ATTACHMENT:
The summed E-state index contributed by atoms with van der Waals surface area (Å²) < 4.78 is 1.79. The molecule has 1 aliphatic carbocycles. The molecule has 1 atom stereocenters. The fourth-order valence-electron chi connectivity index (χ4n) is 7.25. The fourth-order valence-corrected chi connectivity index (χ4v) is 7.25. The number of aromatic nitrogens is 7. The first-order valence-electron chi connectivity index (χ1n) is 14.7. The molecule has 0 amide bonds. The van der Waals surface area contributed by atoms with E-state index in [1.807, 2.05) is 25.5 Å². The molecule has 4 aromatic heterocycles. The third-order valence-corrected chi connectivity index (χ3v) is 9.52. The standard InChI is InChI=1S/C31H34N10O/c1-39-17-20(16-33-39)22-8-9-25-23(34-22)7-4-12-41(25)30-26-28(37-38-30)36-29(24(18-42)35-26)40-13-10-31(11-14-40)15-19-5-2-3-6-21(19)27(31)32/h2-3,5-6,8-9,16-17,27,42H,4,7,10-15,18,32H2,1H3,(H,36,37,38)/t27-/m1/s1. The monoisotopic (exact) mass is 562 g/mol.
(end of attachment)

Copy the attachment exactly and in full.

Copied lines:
The summed E-state index contributed by atoms with van der Waals surface area (Å²) < 4.78 is 1.79. The molecule has 1 aliphatic carbocycles. The molecule has 1 atom stereocenters. The fourth-order valence-electron chi connectivity index (χ4n) is 7.25. The fourth-order valence-corrected chi connectivity index (χ4v) is 7.25. The number of aromatic nitrogens is 7. The first-order valence-electron chi connectivity index (χ1n) is 14.7. The molecule has 0 amide bonds. The van der Waals surface area contributed by atoms with E-state index in [1.807, 2.05) is 25.5 Å². The molecule has 4 aromatic heterocycles. The third-order valence-corrected chi connectivity index (χ3v) is 9.52. The standard InChI is InChI=1S/C31H34N10O/c1-39-17-20(16-33-39)22-8-9-25-23(34-22)7-4-12-41(25)30-26-28(37-38-30)36-29(24(18-42)35-26)40-13-10-31(11-14-40)15-19-5-2-3-6-21(19)27(31)32/h2-3,5-6,8-9,16-17,27,42H,4,7,10-15,18,32H2,1H3,(H,36,37,38)/t27-/m1/s1. The monoisotopic (exact) mass is 562 g/mol.